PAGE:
Comunidad Isla de la Piedra

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    • Day 4

      Centro Historico

      March 25, 2022 in Mexico ⋅ ☀️ 75 °F

      Beautiful day exploring Centro Historico, or old town. The temp is an ideal 75-79 and blue sky - amazing. Sat oceanside and had seafood tostadas and guac — and a HUGE pina colada. Simple pleasures. It was awesome.

      Still feeling like an infant. Making inaccurate assumptions - like the bus must only take coins, or have to have exact change like olden day US buses. We walked around for an hour trying to get pesos in the form of coins … they make change from bills on the bus. Who knew? Oh yeah .. they did! 😂Woops. And the money - I feel so stupid trying to figure out how much their coins are worth. The bills are so much more resilient than ours (plastic coated) and are beautifully colored. (Honestly everything is so colorful here - the buildings are gorgeous.)

      it’s going to take a bit for me to not instinctively think something is way too expensive when it’s marked $100. They use the $ sign here even tho it’s in pesos. Jordan has to keep reminding me that it’s only $5 - if not, my mind thinks $100.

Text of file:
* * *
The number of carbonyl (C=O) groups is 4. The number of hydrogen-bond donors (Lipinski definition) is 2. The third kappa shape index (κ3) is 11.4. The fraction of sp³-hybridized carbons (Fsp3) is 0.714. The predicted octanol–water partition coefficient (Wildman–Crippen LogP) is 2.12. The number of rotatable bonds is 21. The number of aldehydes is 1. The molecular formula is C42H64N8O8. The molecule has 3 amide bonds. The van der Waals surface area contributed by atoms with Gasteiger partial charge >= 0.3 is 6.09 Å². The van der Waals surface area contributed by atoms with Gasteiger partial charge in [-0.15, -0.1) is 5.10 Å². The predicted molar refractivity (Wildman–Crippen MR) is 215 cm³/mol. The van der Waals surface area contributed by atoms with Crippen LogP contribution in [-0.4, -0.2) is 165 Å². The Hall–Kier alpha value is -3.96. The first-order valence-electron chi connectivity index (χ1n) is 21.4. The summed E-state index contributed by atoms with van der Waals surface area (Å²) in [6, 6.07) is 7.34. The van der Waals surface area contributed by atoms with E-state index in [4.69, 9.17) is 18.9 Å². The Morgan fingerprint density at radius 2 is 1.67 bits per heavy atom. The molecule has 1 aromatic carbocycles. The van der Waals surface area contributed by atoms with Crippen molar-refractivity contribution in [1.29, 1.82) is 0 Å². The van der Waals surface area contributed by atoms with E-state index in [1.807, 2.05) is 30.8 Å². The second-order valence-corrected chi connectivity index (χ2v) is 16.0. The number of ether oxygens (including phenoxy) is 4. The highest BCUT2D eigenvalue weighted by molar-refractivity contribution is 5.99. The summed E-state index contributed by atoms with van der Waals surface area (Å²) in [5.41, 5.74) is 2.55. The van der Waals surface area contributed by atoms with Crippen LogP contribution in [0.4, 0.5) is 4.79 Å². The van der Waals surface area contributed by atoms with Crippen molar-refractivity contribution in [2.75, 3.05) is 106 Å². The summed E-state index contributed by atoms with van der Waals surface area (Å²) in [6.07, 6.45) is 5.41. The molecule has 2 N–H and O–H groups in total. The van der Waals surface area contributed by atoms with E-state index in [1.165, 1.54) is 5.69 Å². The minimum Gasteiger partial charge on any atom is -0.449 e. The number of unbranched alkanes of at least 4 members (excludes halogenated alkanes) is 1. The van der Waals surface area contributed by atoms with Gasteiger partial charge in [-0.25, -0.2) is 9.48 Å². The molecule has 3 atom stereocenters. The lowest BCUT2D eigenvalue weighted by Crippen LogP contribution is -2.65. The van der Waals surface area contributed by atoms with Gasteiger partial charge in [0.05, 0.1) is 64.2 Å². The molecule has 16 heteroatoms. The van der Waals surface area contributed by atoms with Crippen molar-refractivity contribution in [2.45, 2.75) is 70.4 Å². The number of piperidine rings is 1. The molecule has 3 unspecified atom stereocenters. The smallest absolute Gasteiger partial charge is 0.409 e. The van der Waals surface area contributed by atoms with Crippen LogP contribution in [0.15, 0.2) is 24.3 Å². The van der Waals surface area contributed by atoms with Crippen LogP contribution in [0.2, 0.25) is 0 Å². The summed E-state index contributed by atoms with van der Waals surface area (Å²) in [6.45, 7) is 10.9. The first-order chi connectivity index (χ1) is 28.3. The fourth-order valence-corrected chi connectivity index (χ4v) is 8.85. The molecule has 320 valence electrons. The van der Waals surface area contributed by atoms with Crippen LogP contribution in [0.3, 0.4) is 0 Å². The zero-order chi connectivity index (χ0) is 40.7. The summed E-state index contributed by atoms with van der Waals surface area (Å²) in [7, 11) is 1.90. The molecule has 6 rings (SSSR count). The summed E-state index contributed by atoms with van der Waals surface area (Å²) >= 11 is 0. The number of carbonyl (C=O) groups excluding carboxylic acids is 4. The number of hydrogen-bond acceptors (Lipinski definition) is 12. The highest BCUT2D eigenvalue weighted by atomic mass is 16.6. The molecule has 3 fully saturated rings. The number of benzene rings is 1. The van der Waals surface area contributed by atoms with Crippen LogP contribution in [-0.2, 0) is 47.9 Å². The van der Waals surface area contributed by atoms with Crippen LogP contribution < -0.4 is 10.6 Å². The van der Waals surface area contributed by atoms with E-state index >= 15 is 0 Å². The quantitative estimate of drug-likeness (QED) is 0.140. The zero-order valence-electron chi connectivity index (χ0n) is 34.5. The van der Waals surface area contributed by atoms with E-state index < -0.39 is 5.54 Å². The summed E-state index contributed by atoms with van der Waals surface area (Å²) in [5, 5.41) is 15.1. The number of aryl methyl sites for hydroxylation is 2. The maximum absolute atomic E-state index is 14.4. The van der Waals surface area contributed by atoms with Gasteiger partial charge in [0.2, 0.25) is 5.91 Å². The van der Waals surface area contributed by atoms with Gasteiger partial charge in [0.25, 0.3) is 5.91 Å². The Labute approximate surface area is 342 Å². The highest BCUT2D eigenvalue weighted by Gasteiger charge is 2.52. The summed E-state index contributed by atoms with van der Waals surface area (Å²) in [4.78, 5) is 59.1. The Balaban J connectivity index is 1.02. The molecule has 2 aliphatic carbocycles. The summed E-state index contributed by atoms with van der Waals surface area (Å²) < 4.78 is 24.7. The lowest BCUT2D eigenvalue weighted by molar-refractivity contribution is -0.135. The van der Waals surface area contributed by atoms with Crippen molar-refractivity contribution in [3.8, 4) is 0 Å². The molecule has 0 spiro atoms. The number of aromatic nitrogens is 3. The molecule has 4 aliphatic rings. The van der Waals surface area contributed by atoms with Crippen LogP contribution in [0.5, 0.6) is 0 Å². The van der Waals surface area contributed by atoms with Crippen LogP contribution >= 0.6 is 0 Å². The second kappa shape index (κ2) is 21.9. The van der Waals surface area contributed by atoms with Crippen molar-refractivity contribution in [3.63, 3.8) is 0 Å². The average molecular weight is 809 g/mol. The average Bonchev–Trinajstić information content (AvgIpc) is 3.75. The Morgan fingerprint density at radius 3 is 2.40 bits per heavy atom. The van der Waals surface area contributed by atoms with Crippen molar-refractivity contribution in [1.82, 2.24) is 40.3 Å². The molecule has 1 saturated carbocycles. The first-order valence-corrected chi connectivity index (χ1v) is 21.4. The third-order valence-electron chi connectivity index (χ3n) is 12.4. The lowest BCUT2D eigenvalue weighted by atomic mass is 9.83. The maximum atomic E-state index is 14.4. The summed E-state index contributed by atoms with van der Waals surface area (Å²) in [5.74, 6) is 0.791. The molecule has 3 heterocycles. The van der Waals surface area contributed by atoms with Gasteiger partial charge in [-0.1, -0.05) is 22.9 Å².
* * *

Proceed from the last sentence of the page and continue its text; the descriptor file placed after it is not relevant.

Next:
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    • Day 78


      November 24, 2019 in Mexico ⋅ ☀️ 28 °C

      The ride on the cargo ferry wasn't as bad as expected. There was a small room with some seats, so Meike slept on two seats and me on the floor. They supplied blankets so it wasn't too hard on the floor. We also got dinner and breakfast.
      After arriving in Mazatlán, we explored the old city center with its beautiful colonial buildings.
      For the night Meike had organized a place via couchsurfing at Irene's home. So we cycled to the beach restaurant of Irene's parents where we were spoiled with a couple of yummy fish and seafood dishes. We talked about our trip and listened to different types of music. I tried to advertise German Schlager and apres ski music but I wasn't very successful 😔